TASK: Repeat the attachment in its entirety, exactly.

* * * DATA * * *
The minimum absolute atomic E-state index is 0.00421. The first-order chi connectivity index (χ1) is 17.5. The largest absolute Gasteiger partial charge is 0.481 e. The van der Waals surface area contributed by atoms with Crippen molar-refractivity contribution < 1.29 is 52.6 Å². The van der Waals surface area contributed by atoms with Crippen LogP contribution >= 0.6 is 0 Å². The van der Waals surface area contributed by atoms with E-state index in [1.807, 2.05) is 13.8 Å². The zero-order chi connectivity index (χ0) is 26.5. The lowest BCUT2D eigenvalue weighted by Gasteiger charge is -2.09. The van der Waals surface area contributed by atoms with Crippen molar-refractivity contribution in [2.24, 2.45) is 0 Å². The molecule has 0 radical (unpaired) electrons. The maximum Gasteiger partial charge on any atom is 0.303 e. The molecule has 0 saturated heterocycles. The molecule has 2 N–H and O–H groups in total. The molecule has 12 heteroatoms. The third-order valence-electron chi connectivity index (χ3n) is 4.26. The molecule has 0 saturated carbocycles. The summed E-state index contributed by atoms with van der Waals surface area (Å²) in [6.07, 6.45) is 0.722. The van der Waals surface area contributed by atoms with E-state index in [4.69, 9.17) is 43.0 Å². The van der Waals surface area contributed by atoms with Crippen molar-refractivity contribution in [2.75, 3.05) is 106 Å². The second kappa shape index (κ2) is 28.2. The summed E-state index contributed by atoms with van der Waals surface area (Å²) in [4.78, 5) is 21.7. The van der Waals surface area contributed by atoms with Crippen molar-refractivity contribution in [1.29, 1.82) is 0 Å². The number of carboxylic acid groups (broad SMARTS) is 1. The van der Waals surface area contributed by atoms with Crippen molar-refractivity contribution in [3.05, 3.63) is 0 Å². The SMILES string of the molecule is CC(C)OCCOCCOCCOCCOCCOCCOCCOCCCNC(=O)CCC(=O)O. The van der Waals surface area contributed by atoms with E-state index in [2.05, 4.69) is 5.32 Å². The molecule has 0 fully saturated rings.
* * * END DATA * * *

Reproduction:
The minimum absolute atomic E-state index is 0.00421. The first-order chi connectivity index (χ1) is 17.5. The largest absolute Gasteiger partial charge is 0.481 e. The van der Waals surface area contributed by atoms with Crippen molar-refractivity contribution < 1.29 is 52.6 Å². The van der Waals surface area contributed by atoms with Crippen LogP contribution >= 0.6 is 0 Å². The van der Waals surface area contributed by atoms with E-state index in [1.807, 2.05) is 13.8 Å². The zero-order chi connectivity index (χ0) is 26.5. The lowest BCUT2D eigenvalue weighted by Gasteiger charge is -2.09. The van der Waals surface area contributed by atoms with Crippen molar-refractivity contribution in [2.24, 2.45) is 0 Å². The molecule has 0 radical (unpaired) electrons. The maximum Gasteiger partial charge on any atom is 0.303 e. The molecule has 0 saturated heterocycles. The molecule has 2 N–H and O–H groups in total. The molecule has 12 heteroatoms. The third-order valence-electron chi connectivity index (χ3n) is 4.26. The molecule has 0 saturated carbocycles. The summed E-state index contributed by atoms with van der Waals surface area (Å²) in [6.07, 6.45) is 0.722. The van der Waals surface area contributed by atoms with E-state index in [4.69, 9.17) is 43.0 Å². The van der Waals surface area contributed by atoms with Crippen molar-refractivity contribution in [2.75, 3.05) is 106 Å². The second kappa shape index (κ2) is 28.2. The summed E-state index contributed by atoms with van der Waals surface area (Å²) in [4.78, 5) is 21.7. The van der Waals surface area contributed by atoms with Crippen molar-refractivity contribution in [1.29, 1.82) is 0 Å². The number of carboxylic acid groups (broad SMARTS) is 1. The van der Waals surface area contributed by atoms with Crippen molar-refractivity contribution in [3.05, 3.63) is 0 Å². The SMILES string of the molecule is CC(C)OCCOCCOCCOCCOCCOCCOCCOCCCNC(=O)CCC(=O)O. The van der Waals surface area contributed by atoms with E-state index in [2.05, 4.69) is 5.32 Å². The molecule has 0 fully saturated rings.